BRYAN – Farmers need to continue to be vigilant in rotating herbicides to defend against the threat of glyphosate-resistant herbicides, according to Texas A&M AgriLife Extension Service specialist.
At the recent Texas Plant Protection Association Conference in Bryan, several talks addressed new technology and continuing weed control, plus a number of awards were presented during the annual business meeting.
Dr. Paul Baumann, AgriLife Extension state weed specialist, College Station, told attendees that resistant weed issues in Texas will continue in the future.
“We’ve got to keep the pressure on whether we are talking about common waterhemp or using alternative chemistries,” he said. “You just can’t let it go.”Baumann said rotating herbicides in crops is a good management practice. Other than herbicides, hand-hoe labor is expensive and hard to come by.
“Unless you go out there and pull that weed up, you’ve still got to get control of it,” he said. “You’ve got to get ahead of the problem before it starts.”
Dr. Peter Dotray, Texas A&M AgriLife Research weed scientist, Lubbock, said there are a lot of fields “with lots of different biotypes.”
Weed Resistance Tips
Dotray said just one Palmer amaranth plant has the capability of producing 500 to 600 million seed.“If we control with the same approach year after year, you know what’s going to happen,” he said.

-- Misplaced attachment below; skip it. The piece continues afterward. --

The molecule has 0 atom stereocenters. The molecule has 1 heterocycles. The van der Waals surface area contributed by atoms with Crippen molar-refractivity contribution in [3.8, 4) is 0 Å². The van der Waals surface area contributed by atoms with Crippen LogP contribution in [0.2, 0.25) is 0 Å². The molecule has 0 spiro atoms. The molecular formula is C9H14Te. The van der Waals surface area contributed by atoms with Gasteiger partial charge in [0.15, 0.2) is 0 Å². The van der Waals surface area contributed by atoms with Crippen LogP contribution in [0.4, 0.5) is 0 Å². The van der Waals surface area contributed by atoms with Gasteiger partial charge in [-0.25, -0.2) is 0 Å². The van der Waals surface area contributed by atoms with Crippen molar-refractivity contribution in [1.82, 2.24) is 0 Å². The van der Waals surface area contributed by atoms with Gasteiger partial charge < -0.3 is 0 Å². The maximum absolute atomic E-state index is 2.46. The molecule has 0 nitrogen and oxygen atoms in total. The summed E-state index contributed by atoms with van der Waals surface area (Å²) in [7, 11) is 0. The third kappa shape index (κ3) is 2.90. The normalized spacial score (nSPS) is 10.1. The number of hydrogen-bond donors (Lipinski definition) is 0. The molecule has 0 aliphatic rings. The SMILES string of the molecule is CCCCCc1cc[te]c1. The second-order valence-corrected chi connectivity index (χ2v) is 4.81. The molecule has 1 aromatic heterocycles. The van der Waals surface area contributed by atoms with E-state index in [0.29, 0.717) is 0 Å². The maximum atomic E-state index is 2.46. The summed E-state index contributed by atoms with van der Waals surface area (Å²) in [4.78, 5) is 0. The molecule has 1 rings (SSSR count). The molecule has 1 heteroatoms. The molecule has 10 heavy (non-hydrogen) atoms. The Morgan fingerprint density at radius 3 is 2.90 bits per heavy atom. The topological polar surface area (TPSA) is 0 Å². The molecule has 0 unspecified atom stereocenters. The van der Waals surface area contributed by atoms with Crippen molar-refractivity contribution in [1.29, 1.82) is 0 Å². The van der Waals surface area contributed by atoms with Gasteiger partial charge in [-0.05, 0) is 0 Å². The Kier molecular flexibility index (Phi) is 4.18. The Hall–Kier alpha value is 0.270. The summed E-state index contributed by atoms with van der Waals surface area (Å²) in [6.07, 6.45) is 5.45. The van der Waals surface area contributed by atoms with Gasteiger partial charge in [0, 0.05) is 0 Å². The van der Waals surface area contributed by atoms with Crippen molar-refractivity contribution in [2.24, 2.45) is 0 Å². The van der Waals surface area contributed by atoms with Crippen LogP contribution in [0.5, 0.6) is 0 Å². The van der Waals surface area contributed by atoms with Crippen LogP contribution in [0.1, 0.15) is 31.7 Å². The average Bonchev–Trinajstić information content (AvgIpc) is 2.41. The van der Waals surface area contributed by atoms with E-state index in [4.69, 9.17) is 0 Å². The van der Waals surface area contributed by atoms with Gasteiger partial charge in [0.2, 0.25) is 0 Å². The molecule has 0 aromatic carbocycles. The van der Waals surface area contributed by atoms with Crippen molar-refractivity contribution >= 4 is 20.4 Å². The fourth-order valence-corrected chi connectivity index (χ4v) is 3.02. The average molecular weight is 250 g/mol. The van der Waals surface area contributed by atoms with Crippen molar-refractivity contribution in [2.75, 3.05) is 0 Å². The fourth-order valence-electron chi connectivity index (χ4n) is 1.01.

“Weed resistance is a real global issue that requires local solutions,” he said. “There’s no silver bullet coming in the next year or the next 10 years.”
Following the speakers, a number of agricultural professionals and students received association awards. The following were award winners:
Poster contest: Texas A&M University students John Gordy, Development of Thresholds for Management of Sugarcane Aphid on Sorghum, first place; Chase Vasbinder, Soil Nutrient Survey for Phosphorus and Potassium in the Texas Blacklands and Coastal Plains Production Regions, second place; Sarah Ajayi, Spectral Vegetation Indices for Eliminating Growth and Performance of Winter Wheat Genotypes, third place.
Pest identification winners: Dan Bradshaw, crop consultant, El Campo, first place; Stephen Biles, AgriLife Extension agent for integrated pest management, Port Lavaca, second place; Webb Wallace, crop consultant, Harlingen, third place.
Texas Plant Protection Association awards: Adam Hixson, BASF technical services representative, Industry Award; Darrin Biediger, Consultant Award; Randy Rivera, Texas Department of Agriculture, Norman Borlaug Lifetime Achievement Award.